Truth squads and robo-politics
Let’s hope aspiring democracies everywhere are paying close attention as Americans select the next leader of the free world. Especially instructive will be South Carolina’s recent spawn: The Truth Squad.
At least two squads formed recently around the need to counter false attacks intended to smear candidates. John McCain’s supporters formed one leading up to last week’s Republican primary; Barack Obama’s minions created one in the days preceding Saturday’s Democratic primary.
So many lies, so little time.
The beauty and bane of our multimedia world is that anyone can say anything about anyone and create an impression nearly impossible to correct. As an English Baptist preacher (but not Mark Twain) once perfectly said: “A lie will go ’round the world, while truth is pulling its boots on.”
And that was long before the Internet. Today, lies are on their third lap around the globe before truth can hit the snooze button.
Thanks to technology, a single individual with a laptop can organize what seems to be a groundswell, a grass-roots movement, an outcry. One such individual is Robert Morrow, a self-employed securities trader in Austin, Texas, who isn’t fond of Hillary.
I got a call from ol’ Robert Thursday as I was writing this column at my home in South Carolina. He—or rather his recorded voice—reminded me of Bill Clinton’s well-known history and Hillary’s supporting role. The point of the message was to question: Can you trust her?
That’s a legitimate question about any candidate, but Morrow’s complaint consists in part of claims that can’t be proved or (ever) adequately denied. Sow seeds of doubt and the plant takes root, no matter what a candidate—or a truth squad—says. Some lies, moreover, are so palatable, justifying some preconceived notion or ratifying a personal bias, that they’re just too good to disbelieve.
Obama has been the target of one of the more sustained smear campaigns, alleging that he’s a Muslim operative who refuses to recite the Pledge of Allegiance, that he was sworn into office using a Koran, and that he attends a racist, anti-white church in Chicago.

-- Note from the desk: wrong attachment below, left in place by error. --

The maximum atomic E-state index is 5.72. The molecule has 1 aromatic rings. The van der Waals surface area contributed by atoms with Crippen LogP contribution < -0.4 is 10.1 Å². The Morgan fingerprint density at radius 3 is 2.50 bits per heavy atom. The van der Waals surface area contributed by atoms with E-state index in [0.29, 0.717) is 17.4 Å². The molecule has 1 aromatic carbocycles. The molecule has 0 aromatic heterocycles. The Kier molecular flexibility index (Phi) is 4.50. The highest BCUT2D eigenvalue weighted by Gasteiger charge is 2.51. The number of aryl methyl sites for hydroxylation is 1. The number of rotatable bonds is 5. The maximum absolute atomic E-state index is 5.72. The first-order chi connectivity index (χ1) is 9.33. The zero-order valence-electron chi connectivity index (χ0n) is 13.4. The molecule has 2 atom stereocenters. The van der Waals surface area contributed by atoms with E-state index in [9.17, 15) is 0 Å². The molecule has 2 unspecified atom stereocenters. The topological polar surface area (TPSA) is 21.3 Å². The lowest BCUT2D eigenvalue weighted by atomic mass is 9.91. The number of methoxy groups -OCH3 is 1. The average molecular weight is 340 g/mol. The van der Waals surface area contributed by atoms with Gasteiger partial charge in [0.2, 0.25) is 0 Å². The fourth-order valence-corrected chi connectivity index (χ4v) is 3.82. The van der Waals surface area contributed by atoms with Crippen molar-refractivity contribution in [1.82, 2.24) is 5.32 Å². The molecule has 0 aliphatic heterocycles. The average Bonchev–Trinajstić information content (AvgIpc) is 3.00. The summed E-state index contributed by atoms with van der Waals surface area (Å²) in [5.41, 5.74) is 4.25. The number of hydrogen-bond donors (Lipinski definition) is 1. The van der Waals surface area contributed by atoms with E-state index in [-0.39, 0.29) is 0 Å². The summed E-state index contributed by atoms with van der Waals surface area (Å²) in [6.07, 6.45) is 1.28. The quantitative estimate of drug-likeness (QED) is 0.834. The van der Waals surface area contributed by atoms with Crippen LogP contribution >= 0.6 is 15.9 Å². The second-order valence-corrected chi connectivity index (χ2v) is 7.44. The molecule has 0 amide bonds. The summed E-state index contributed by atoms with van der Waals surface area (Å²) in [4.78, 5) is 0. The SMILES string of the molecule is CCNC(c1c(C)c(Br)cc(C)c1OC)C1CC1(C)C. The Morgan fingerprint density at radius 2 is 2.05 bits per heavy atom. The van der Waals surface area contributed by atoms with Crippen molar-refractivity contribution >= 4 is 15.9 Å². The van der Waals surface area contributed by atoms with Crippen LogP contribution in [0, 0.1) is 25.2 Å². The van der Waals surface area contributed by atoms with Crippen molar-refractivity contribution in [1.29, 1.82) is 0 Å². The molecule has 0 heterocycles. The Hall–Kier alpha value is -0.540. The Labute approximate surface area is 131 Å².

“Proof” is provided through whisper e-mails—“Read this and pass it on”—a high-tech rumor mill where ruining a person’s reputation is as simple as hitting “send.” In Obama’s case, the e-mail often features a photograph of him standing on a raised platform with other Democratic candidates, including Hillary Clinton and Bill Richardson, in front of an oversized U.S. flag.
All but Obama have their hands over their hearts. Proof that Obama’s unpatriotic mind is wandering around Mecca, right? Except that the photograph, taken last September during a “steak-fry” for Sen. Tom Harkin of Iowa, captured a moment during the singing of “The Star-Spangled Banner,” not the Pledge.
Nowhere is it written that one has to place hand over heart during the national anthem. Some do, some don’t.
These and other smears against Obama have been thoroughly vetted by the fact-checking arm of the Annenberg Public Policy Center of the University of Pennsylvania (factcheck.org).
Fact: Obama put his hand on the Holy Bible, not the Koran, when Vice President Dick Cheney swore him into the U.S. Senate. Annenberg has the photo.
Fact: Obama pledges allegiance to the flag. Annenberg has the videos.
Fact: Obama attends Trinity United Church of Christ, which declares itself “Unashamedly black and Unapologetically Christian.” The church’s magazine recently gave a lifetime achievement award to that beacon of racial harmony, Nation of Islam leader Louis Farrakhan.
Nevertheless, though Annenberg’s researchers indeed found evidence that Obama’s church indeed is pro-black, they said, “Calling it ‘racist’ is, in our judgment, a falsehood.”
Space prevents dissecting all the allegations made in this campaign, but suffice it to say that no candidate suffers Pinocchio envy.
Voters, meanwhile, are left to wonder who, if anyone, is ever telling the truth? What about the truth squads? Even those are composed of partisans, many of them active politicians themselves.
Will the presidential nominee be the one who tells the fewest lies?
With so many versions of truth in circulation—and so many sources of mis- and dis-information—disillusioned voters would be justified in wishing a pox on all their houses. In the midst of this darkness, however, at least there’s one thing of which we can be certain: John Edwards’ father worked in a mill.
Kathleen Parker is a columnist for the Orlando Sentinel. Her e-mail address is firstname.lastname@example.org.
Last updated: 1:00 pm Thursday, December 13, 2012